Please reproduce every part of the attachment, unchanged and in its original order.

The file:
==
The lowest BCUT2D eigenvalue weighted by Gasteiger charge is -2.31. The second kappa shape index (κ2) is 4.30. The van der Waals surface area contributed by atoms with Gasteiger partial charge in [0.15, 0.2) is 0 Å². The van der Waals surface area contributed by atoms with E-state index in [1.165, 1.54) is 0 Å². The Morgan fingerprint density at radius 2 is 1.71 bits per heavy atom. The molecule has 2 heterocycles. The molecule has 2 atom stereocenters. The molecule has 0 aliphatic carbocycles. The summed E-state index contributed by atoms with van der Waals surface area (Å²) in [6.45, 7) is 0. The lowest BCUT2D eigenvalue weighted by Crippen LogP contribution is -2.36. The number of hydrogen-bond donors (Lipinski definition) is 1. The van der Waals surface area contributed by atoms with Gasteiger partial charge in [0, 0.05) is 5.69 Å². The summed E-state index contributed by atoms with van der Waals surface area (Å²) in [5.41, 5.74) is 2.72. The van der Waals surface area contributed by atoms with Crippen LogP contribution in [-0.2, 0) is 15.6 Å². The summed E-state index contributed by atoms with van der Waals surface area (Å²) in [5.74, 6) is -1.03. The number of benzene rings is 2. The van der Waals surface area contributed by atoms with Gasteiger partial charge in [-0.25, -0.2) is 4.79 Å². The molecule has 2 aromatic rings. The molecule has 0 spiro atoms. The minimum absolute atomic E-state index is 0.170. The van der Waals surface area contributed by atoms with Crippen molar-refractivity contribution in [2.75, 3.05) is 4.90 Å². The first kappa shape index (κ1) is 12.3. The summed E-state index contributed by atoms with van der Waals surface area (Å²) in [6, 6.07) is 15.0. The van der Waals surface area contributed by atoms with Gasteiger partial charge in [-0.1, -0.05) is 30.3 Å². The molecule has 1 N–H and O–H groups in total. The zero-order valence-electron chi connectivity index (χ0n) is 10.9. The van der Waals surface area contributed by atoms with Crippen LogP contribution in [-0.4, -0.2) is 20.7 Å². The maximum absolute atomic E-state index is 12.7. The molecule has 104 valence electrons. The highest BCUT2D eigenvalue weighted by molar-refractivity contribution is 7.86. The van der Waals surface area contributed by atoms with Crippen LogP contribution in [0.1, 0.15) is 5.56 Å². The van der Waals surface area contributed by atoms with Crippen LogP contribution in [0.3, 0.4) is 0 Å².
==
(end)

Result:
The lowest BCUT2D eigenvalue weighted by Gasteiger charge is -2.31. The second kappa shape index (κ2) is 4.30. The van der Waals surface area contributed by atoms with Gasteiger partial charge in [0.15, 0.2) is 0 Å². The van der Waals surface area contributed by atoms with E-state index in [1.165, 1.54) is 0 Å². The Morgan fingerprint density at radius 2 is 1.71 bits per heavy atom. The molecule has 2 heterocycles. The molecule has 2 atom stereocenters. The molecule has 0 aliphatic carbocycles. The summed E-state index contributed by atoms with van der Waals surface area (Å²) in [6.45, 7) is 0. The lowest BCUT2D eigenvalue weighted by Crippen LogP contribution is -2.36. The number of hydrogen-bond donors (Lipinski definition) is 1. The van der Waals surface area contributed by atoms with Gasteiger partial charge in [0, 0.05) is 5.69 Å². The summed E-state index contributed by atoms with van der Waals surface area (Å²) in [5.41, 5.74) is 2.72. The van der Waals surface area contributed by atoms with Crippen LogP contribution in [-0.2, 0) is 15.6 Å². The summed E-state index contributed by atoms with van der Waals surface area (Å²) in [5.74, 6) is -1.03. The number of benzene rings is 2. The van der Waals surface area contributed by atoms with Gasteiger partial charge in [-0.25, -0.2) is 4.79 Å². The molecule has 2 aromatic rings. The molecule has 0 spiro atoms. The minimum absolute atomic E-state index is 0.170. The van der Waals surface area contributed by atoms with Crippen molar-refractivity contribution in [2.75, 3.05) is 4.90 Å². The first kappa shape index (κ1) is 12.3. The summed E-state index contributed by atoms with van der Waals surface area (Å²) in [6, 6.07) is 15.0. The van der Waals surface area contributed by atoms with Gasteiger partial charge in [-0.1, -0.05) is 30.3 Å². The molecule has 1 N–H and O–H groups in total. The zero-order valence-electron chi connectivity index (χ0n) is 10.9. The van der Waals surface area contributed by atoms with Crippen LogP contribution in [-0.4, -0.2) is 20.7 Å². The maximum absolute atomic E-state index is 12.7. The molecule has 104 valence electrons. The highest BCUT2D eigenvalue weighted by molar-refractivity contribution is 7.86. The van der Waals surface area contributed by atoms with Crippen LogP contribution in [0.1, 0.15) is 5.56 Å². The van der Waals surface area contributed by atoms with Crippen LogP contribution in [0.3, 0.4) is 0 Å².